I appreciate your concern about me being all alone after The Kiddo moves out of the apartment in a few weeks and goes off to college. Although I know your suggestions about possibly finding some sort of surrogate companionship with, say, some fish or a Chia Pet are well-intentioned, I can’t imagine that either would be satisfying.
I had a tank of fish one time, but I couldn’t keep myself from spin-casting a baited hook into the water. I used the “catch and release” approach in my armchair-version of sports fishing. But still, the trauma of repeated hooking took its toll.
I had warned those fish to give up hooking before they contracted some dreadful sexually-transmitted disease! But, hey, they all had crack-coke habits to feed.
My attempt at being an aquarium hobbyist, just like those fish, went belly up.
Someone once gave me a Chia Pet. That relationship didn’t work out either.
The damned things can’t be housebroken. I tried paper-training, believe me, I tried. But I was constantly stepping on little bits of terra-cotta ca-ca that had been excreted helter-skelter on the carpet. It crunches underfoot, if you’re shod. It cuts, if you’re not.
I always had trouble putting that little Hartz Mountain Aphid-Control Collar around its scrawny neck in the springtime. (All thumbs! Hey, I can’t even flip people off!)
I got some nasty cuts on my ankle when the randy little bugger unexpectedly tried to hump my leg one time.
Whenever I had to take that crockery-creature to the vet, other guys in the waiting room, usually the ones with big butch dogs, would glance contemptuously at me, as if they thought I was some sort of flaming fairy. And those guys with little frou-frou french poodles would glance at me with a completely different attitude, accepting and perhaps a little too friendly for my comfort, as if they thought I was some sort of flaming fairy.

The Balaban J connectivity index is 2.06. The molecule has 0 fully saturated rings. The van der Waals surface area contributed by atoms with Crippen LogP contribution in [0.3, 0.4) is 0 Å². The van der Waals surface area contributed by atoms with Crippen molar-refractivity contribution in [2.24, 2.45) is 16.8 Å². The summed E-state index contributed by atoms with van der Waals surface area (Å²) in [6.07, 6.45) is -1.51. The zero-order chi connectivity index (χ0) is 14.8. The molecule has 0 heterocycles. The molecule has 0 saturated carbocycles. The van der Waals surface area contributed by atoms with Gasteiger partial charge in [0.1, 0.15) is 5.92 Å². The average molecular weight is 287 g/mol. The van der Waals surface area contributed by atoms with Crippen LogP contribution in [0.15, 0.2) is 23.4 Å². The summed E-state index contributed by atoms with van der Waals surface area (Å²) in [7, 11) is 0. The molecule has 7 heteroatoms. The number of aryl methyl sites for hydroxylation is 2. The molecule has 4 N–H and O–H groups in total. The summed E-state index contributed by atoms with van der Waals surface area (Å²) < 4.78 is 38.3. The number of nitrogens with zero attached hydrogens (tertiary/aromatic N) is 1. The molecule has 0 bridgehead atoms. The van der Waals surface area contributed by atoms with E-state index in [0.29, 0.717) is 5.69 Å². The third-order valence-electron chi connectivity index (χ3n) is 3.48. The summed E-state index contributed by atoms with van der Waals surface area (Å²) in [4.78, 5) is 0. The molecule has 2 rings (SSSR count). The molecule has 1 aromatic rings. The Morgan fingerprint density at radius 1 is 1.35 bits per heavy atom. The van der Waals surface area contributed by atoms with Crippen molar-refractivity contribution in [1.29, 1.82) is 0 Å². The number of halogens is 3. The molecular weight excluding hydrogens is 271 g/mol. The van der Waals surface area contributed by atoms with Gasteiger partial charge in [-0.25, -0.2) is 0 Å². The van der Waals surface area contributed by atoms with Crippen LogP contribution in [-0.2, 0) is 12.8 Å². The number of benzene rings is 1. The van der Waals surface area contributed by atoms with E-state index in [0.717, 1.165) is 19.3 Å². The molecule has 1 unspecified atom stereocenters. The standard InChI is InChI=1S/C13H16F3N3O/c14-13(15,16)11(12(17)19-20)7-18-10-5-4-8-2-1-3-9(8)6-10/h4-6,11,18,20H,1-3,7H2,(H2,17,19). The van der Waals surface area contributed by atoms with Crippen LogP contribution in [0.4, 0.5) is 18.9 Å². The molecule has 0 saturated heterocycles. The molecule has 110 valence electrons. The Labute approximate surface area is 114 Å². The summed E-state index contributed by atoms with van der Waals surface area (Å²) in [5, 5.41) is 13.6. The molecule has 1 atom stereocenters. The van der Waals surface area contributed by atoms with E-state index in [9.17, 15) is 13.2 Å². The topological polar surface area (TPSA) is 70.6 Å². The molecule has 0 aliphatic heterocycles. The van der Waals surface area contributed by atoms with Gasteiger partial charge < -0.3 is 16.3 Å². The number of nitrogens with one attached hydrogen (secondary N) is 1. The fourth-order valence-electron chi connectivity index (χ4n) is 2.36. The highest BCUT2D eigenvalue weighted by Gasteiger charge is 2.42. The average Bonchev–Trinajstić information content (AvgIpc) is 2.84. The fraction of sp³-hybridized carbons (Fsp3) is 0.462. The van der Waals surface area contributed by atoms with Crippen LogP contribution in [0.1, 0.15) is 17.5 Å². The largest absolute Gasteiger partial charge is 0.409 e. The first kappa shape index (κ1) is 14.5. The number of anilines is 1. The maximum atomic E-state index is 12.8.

And forget all that stuff you hear about a man being able to meet lots of chicks while walking his Chia Pet in the park. Very few women who saw me dragging that adobe doggie across the grass at the end of a leash would ever talk to me. Hell, most of ’em bolted in the other direction as soon as they comprehended what their disbelieving eyes had seen.
I did meet one attractive, seemingly-nice woman who was walking her own Chia Pet. We had an extremely friendly conversation as our pets gamboled, cavorted, and frolicked together on the lawn.
That magic moment almost collapsed once when she saw that my naughty “Potty” (nickname for “Pot” that rhymes with “Spot”) was humping her “Fifi.” “Don’t worry,” I said, “he’s been fixed.” (I lied.) Good save.
We had such a wonderful time together, so, before she had to leave we arranged to meet again the following Sunday.
Within just a few days, however, I got an unexpected call from that woman. Her tone was not romantic, nor even cordially-civil. She was furious! Her Fifi was knocked up and she didn’t want a litter of newborn lichens littering her house.
I’ve never seen that woman again, thank God. She had threatened to castrate poor Potty and me! Sweet Jesus! Can you believe it!? (Oh, right. You’re a woman. You can believe it, can’t you?)
This story reached its heartbreaking conclusion when Potty’s “fur” got terminal root-rot and I had to have him put down.
Actually, to avoid another vet bill and all those disconcerting waiting-room glances, I shot him myself.
With a 12-gauge shotgun.
No more Chia Pets for me, thank you. Go fish.